As stated earlier, there are numerous variations in preparing haak. While minor variations result from using different kinds of vegetable ingredients, it is also crucial to mention that there are non-vegetarian varieties of the dish as well. Some people use lamb broth while cooking haak in order to grant the dish more flavor. In some festive occasions, the cook (waza) adds lamb broth to haak. Sometimes haak and lamb are cooked together. Fish and haak is another accepted and relished combination for others. In the countryside, some people are known to pickle haak (Ahmed, 2022). Clearly, haak can be used in a versatile manner in order to suit the tastes of different people.
Collard greens not only satisfy our taste buds but also lead to better overall health. It is, simply put, “…simple to cook and healthy to eat” (Mehra). Collard greens are a source of a plethora of helpful nutrients which are essential for a healthy life. They are rich in nutrients but low in calories. These greens are an excellent source of Vitamin A, B-6, C and K. Moreover, these greens contain a healthy proportion of iron, magnesium and calcium (Bless My Food By Payal). Gaurima Goyal, a licensed dietitian, has elaborated on how a regular and balanced consumption of collard greens keeps us healthy and protects us from various dangerous diseases. She has pointed out that haak has sulfur compounds called glucosinolates. These compounds help in delaying or preventing the growth of cancerous cells in the body, thereby preventing cancer in body parts such as breast, oesophagus, pancreas, prostate etc. Vitamin C, present in collard greens, is absolutely essential for hair and skin health. As this vegetable is quire rich in iron, consuming it is especially helpful for those suffering from hair loss caused by low haemoglobin. Vitamin K, also present in collard greens, increases our bones’ capacity to absorb calcium, thereby reducing the chances of osteoporosis. Filled with water and fiber, collard greens also help in preventing constipation and cleaning out our digestive tract, thereby contributing a great deal towards good gut health. Finally, haak contains a neurotransmitter called choline which helps in maintaining healthy sleep and good mood (Lifestyle Desk, 2023).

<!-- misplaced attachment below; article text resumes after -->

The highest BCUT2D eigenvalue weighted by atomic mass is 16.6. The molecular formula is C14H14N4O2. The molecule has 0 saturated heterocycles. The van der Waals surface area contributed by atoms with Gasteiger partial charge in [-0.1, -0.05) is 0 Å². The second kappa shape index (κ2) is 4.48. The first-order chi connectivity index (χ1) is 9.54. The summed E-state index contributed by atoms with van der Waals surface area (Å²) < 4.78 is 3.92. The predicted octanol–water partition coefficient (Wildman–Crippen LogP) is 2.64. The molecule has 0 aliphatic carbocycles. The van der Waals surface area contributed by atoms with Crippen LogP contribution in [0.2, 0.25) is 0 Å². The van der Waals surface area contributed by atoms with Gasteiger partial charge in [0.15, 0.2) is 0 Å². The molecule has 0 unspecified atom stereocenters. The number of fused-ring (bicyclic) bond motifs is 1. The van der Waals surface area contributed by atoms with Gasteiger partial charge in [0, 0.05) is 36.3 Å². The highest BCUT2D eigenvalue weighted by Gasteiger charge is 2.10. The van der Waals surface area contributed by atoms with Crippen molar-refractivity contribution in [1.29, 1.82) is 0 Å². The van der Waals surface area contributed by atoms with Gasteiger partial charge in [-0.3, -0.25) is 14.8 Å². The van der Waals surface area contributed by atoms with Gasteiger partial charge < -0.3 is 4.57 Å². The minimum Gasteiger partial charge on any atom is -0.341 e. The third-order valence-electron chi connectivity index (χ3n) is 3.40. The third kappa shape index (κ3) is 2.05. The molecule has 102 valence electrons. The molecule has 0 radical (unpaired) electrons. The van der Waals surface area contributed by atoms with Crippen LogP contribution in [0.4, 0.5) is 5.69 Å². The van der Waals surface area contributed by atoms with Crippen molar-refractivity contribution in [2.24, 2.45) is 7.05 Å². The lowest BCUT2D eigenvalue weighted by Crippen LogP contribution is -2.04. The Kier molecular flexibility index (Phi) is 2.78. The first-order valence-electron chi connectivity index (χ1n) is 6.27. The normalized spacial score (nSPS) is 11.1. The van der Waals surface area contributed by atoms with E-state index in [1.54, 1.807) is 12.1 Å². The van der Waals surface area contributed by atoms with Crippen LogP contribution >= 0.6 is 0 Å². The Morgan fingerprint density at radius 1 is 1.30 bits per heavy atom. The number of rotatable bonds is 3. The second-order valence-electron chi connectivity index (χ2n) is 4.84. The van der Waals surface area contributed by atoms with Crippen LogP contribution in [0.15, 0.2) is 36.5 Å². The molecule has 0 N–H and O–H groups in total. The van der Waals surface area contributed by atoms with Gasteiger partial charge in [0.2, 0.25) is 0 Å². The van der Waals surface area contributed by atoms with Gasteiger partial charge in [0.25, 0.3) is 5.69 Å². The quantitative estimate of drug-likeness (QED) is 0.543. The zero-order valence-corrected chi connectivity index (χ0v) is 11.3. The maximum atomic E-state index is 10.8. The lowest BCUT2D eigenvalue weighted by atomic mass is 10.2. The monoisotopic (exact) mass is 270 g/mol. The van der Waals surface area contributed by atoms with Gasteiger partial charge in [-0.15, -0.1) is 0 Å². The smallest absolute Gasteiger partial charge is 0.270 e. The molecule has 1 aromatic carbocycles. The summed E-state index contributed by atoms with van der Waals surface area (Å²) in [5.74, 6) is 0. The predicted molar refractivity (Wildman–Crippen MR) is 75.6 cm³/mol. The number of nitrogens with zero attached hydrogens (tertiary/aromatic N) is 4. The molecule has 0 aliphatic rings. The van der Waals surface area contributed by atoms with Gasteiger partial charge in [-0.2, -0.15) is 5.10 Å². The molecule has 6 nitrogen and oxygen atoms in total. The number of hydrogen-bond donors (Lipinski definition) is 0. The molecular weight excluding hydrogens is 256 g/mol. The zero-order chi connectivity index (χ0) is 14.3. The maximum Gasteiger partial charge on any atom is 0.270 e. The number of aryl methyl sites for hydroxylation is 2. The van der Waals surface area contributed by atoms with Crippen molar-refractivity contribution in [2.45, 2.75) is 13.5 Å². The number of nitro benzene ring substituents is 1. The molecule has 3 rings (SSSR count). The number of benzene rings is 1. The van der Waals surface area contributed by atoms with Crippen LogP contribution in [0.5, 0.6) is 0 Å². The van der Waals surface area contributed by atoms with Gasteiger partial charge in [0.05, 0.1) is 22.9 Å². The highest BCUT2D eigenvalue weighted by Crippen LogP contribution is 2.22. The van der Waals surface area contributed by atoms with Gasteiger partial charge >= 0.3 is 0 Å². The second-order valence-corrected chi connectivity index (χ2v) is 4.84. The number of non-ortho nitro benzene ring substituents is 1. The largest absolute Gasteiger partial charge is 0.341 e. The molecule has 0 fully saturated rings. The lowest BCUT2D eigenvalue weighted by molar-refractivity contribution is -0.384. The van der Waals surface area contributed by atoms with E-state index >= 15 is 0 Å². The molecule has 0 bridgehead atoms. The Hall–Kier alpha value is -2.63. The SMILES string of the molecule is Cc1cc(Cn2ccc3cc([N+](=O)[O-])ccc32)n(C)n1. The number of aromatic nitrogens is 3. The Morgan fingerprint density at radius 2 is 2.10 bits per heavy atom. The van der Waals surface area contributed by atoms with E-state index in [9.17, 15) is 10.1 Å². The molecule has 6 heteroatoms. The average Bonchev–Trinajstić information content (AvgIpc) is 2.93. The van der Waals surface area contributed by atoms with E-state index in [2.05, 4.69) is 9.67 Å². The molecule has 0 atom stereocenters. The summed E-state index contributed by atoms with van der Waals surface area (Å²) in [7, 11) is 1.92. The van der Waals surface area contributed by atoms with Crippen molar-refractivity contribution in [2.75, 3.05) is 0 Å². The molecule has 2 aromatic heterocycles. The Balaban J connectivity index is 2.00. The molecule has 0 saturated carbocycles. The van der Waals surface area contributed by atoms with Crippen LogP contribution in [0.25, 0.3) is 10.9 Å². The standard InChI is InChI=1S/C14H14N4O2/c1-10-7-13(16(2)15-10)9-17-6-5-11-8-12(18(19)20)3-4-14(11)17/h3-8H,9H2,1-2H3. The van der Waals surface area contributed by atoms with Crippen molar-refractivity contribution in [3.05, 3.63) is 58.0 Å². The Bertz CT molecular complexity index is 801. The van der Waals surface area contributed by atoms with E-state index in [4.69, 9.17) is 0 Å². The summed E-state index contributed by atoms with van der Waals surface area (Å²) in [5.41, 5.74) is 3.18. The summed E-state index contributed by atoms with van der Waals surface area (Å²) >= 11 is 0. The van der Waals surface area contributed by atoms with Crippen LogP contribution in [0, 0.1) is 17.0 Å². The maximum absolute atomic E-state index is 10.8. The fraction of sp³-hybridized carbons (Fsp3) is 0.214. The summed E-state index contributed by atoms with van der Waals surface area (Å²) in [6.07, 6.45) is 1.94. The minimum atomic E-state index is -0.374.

Haak has mostly been confined to Jammu and Kashmir throughout the centuries. However, in recent decades as communities the world over are moving towards a more globalized space, cultural elements thought to be endemic to specific regions are now being introduced to the world at large. Haak is now available in the markets of Delhi (Anita, 2007), thereby entering the north Indian cityscape beyond J&K. Moreover, as more people born in Jammu and Kashmir are moving out to explore the world, they are taking their culinary culture with them. Iqbal Ahmed, a famous author in the UK, has explored in detail his memories with the healthy and tasty haak during his childhood, how his wife has succeeded in making the haak dish using curled kale available in the London market and how kohlrabi greens can be bought in the UK. Many people living in in Europe and America even cultivate haak in their kitchen gardens there (Ahmed, 2022)
Haak is one of those rare examples of a powerful blend in health and taste. The ways of cooking haak are varied and flexible, thus accommodating all foodies. Easy to cook and therefore open to even the most novice cooks, haak is a prime example of simplicity, accessibility, variety and versatility. The plethora of health benefits that haak offers is sure to attract the attention of the new, more health-conscious generation of food enthusiasts. A quintessential part of the Kashmiri diet, haak has finally started to gain some positive attention thanks to globalization. It can be hoped that these green leafy vegetables will soon earn their place in the hearts and minds of millions throughout the world.